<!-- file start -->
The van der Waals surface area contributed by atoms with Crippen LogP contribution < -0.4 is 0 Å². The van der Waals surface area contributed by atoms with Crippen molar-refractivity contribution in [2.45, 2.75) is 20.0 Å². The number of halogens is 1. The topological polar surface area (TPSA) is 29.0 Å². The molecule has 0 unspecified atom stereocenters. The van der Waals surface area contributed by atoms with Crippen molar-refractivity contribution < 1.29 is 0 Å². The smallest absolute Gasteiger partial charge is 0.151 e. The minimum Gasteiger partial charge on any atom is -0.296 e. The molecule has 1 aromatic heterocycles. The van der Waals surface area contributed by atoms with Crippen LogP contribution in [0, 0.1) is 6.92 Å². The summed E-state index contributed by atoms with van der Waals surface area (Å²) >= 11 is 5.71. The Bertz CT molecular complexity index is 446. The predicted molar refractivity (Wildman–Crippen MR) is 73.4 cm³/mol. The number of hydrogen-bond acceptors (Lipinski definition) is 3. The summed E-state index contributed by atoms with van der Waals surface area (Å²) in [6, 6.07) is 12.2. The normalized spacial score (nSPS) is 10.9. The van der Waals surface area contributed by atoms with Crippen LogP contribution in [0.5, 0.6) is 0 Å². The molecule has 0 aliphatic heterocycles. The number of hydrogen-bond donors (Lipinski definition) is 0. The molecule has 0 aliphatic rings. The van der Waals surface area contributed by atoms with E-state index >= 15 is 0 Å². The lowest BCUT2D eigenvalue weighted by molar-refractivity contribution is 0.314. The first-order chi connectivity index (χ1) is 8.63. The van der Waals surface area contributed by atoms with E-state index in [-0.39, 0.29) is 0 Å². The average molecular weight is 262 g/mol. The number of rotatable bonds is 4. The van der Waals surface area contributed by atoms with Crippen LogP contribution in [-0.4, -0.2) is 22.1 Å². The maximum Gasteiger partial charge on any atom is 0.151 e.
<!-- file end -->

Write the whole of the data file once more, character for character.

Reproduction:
The van der Waals surface area contributed by atoms with Crippen LogP contribution < -0.4 is 0 Å². The van der Waals surface area contributed by atoms with Crippen molar-refractivity contribution in [2.45, 2.75) is 20.0 Å². The number of halogens is 1. The topological polar surface area (TPSA) is 29.0 Å². The molecule has 0 unspecified atom stereocenters. The van der Waals surface area contributed by atoms with Crippen molar-refractivity contribution < 1.29 is 0 Å². The smallest absolute Gasteiger partial charge is 0.151 e. The minimum Gasteiger partial charge on any atom is -0.296 e. The molecule has 1 aromatic heterocycles. The van der Waals surface area contributed by atoms with Crippen LogP contribution in [0, 0.1) is 6.92 Å². The summed E-state index contributed by atoms with van der Waals surface area (Å²) >= 11 is 5.71. The Bertz CT molecular complexity index is 446. The predicted molar refractivity (Wildman–Crippen MR) is 73.4 cm³/mol. The number of hydrogen-bond acceptors (Lipinski definition) is 3. The summed E-state index contributed by atoms with van der Waals surface area (Å²) in [6, 6.07) is 12.2. The normalized spacial score (nSPS) is 10.9. The van der Waals surface area contributed by atoms with Crippen LogP contribution in [0.5, 0.6) is 0 Å². The molecule has 0 aliphatic heterocycles. The number of hydrogen-bond donors (Lipinski definition) is 0. The molecule has 0 aliphatic rings. The van der Waals surface area contributed by atoms with E-state index >= 15 is 0 Å². The lowest BCUT2D eigenvalue weighted by molar-refractivity contribution is 0.314. The first-order chi connectivity index (χ1) is 8.63. The van der Waals surface area contributed by atoms with E-state index in [-0.39, 0.29) is 0 Å². The average molecular weight is 262 g/mol. The number of rotatable bonds is 4. The van der Waals surface area contributed by atoms with Crippen LogP contribution in [-0.4, -0.2) is 22.1 Å². The maximum Gasteiger partial charge on any atom is 0.151 e.